For example: Why are distributors assumed to be tasked entirely with marketing and finding an audience for the movies that they acquire? Superficially, I think the answer is that because most distributors don’t incentivize the content creators enough to help them with their job, because they don’t see the value in doing so. For example, I didn’t get any backend in my HBO deal, so why would I fight tooth-and-nail to get people to watch the film on their platform? Of course, we content creators are fall-on-our-sword types (and the distributors know this), so we do it anyway, but even for those of us who do get interesting back-end deals the ROI is rarely worth it (if there’s any ROI at all) because there just isn’t much value to go around.

Traditionally speaking, though, distributors are tasked with finding an audience for and marketing a movie because they’ve invested the time and money to become well versed and capable in doing so. Thus, we understandably assume that they should market our movies and find our audience because they know how to do it; they have people on staff whose job titles indicate that they should do it, and they have the money, infrastructure and tech savvy to get it all done. We put our faith in them because we don’t have it in ourselves – and why should we? However, what if we could find and aggregate at least a sizable portion of our audience for our films, and then approach distributors with them in hand? What would that be worth? And would it change the landscape for us?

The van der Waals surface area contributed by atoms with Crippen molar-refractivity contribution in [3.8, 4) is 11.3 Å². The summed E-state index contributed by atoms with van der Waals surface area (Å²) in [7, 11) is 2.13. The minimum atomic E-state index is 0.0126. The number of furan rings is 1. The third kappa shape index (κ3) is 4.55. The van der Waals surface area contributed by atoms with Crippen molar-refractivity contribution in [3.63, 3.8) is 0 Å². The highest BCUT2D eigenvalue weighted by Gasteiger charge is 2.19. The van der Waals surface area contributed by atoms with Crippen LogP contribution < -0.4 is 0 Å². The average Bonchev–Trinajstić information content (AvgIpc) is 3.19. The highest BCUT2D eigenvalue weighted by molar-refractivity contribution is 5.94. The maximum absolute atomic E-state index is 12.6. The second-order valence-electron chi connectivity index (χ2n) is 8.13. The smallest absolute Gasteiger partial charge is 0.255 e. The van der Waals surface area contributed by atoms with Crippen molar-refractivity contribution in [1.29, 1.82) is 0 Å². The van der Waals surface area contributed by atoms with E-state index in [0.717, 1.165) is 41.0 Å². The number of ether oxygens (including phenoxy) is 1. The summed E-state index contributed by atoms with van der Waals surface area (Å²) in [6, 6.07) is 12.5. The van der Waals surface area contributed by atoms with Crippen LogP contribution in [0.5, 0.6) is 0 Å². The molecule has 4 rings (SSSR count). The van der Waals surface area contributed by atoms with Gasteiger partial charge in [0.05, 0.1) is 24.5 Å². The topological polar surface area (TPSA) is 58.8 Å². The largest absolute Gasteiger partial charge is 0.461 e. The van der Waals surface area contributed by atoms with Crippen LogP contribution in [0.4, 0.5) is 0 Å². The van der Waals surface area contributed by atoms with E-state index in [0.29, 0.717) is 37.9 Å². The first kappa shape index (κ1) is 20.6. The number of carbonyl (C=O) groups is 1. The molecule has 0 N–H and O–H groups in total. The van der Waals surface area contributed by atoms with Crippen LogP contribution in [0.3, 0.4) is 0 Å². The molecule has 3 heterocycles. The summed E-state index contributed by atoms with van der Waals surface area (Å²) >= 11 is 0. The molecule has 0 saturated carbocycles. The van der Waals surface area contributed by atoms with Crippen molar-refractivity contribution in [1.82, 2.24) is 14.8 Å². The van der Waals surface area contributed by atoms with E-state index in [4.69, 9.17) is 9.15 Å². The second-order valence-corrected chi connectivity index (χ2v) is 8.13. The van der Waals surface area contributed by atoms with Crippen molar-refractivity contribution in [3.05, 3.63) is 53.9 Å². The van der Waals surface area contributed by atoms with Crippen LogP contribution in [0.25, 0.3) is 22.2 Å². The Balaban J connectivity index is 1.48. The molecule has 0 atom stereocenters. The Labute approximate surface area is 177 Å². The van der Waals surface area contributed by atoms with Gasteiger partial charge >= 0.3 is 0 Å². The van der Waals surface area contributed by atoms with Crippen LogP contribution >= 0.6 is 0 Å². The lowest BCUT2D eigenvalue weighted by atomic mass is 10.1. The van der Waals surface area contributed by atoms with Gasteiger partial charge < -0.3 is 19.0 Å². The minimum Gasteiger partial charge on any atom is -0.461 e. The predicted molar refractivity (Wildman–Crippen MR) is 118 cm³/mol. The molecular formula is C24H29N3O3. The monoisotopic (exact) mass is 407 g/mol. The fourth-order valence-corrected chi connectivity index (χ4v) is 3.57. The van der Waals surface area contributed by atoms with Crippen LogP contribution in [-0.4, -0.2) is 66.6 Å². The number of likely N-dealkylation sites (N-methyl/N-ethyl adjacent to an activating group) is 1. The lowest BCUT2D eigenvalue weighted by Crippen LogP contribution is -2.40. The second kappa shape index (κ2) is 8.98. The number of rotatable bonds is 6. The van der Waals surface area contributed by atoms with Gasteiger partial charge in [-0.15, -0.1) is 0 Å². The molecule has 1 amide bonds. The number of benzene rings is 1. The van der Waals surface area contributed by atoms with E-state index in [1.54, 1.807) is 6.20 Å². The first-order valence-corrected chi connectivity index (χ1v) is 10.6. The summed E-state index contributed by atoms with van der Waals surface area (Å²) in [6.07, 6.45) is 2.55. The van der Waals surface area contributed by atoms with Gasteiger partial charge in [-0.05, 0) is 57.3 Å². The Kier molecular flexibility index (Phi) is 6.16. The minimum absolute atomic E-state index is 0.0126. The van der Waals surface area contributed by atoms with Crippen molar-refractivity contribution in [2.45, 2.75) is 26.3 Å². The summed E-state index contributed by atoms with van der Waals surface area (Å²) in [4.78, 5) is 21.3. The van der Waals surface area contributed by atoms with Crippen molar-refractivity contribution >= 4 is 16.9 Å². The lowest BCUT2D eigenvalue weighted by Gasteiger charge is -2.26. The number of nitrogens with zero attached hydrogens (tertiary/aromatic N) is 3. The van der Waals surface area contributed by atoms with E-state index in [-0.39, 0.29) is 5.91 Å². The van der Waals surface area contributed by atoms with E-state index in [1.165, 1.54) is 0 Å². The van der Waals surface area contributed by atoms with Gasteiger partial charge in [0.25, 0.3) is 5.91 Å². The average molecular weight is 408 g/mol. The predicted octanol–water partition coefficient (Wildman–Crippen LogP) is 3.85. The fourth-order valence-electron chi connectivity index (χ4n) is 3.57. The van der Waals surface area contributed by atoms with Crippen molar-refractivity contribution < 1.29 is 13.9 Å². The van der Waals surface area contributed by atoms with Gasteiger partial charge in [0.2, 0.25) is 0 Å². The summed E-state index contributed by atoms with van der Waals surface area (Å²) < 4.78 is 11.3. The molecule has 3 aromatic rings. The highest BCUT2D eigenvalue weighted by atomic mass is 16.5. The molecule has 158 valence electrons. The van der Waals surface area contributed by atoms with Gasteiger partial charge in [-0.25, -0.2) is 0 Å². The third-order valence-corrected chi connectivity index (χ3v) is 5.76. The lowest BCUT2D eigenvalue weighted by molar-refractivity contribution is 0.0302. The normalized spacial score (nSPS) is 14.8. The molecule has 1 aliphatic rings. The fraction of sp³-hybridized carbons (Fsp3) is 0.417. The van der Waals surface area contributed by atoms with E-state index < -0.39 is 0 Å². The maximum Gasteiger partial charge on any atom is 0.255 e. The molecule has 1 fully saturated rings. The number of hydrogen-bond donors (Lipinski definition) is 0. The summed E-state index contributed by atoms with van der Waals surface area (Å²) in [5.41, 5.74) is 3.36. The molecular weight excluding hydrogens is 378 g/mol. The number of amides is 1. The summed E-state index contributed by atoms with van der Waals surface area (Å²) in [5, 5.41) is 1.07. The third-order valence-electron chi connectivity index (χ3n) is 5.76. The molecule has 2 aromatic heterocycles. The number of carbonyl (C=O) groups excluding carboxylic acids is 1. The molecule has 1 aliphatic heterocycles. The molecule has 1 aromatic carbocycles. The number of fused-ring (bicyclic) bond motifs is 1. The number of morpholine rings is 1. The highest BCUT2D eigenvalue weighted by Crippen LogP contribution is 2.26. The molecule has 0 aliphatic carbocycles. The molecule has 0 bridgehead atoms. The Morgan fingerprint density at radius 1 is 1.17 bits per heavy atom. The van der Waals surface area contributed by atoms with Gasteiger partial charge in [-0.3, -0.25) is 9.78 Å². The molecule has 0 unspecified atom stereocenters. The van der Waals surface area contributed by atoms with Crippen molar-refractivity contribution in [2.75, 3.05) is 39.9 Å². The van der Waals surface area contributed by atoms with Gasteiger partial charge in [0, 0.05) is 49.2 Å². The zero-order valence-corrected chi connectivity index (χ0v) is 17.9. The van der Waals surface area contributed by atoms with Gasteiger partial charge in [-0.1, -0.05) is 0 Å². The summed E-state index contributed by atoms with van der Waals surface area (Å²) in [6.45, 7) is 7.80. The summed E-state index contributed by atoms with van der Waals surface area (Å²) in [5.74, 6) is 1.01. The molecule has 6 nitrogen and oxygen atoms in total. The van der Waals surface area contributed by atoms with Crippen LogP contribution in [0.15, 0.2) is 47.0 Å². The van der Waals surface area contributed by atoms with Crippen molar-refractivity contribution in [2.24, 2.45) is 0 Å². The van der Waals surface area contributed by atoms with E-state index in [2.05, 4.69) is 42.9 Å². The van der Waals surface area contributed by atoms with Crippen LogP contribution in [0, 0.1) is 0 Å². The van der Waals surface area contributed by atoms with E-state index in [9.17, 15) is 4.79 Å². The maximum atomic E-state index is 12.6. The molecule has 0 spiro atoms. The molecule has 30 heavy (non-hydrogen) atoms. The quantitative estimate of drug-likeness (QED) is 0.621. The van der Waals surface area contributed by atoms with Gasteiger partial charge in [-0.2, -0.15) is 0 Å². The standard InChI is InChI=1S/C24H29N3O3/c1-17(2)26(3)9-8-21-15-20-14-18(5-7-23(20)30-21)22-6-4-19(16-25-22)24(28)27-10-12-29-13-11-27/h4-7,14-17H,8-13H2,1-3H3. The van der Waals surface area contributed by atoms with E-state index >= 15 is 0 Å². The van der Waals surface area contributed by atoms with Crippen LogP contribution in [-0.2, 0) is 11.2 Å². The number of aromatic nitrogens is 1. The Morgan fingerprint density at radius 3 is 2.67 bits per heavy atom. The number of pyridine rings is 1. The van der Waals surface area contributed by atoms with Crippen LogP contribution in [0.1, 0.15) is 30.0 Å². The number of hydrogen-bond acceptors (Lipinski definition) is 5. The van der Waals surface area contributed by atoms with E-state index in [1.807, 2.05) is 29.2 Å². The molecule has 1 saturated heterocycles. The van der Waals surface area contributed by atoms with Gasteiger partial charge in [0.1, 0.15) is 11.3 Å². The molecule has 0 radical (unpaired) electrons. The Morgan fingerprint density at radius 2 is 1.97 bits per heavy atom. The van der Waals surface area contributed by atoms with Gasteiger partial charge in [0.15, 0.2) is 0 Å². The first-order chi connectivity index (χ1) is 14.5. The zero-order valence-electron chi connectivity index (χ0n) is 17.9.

I have a company with a young actor named Channing Tatum. We’ve produced a couple independent films together, and Channing was an executive producer on my HBO documentary. When HBO acquired the doc, Channing flew to New York and did a day of press, and made sure to inform his fans of the premiere on HBO. A handful of his fans (who are dispersed throughout the world and aggregated together within online networks) caught the film on HBO, but many either expressed remorse that they weren’t HBO subscribers, or didn’t engage because the ask was too removed from the way in which they typically liked to engage with Channing: online.

Channing has about 600,000 Twitter followers and 200,000 Facebook followers, so 800,000 people potentially listening to him when he has something to say (by contrast, I’ve heard it rumored that between 500,000 and 1 million people watch a typical HBO documentary during its life cycle). The swelling size of Channing’s fan community has caused us to spend a great deal of time lamenting together over the frustration that we couldn’t just distribute content to them directly. We knew his fans were already willing and excited to engage with him on Facebook and Twitter (they tell us so every day), so why couldn’t we take that experience to the next level and allow them to engage with him directly?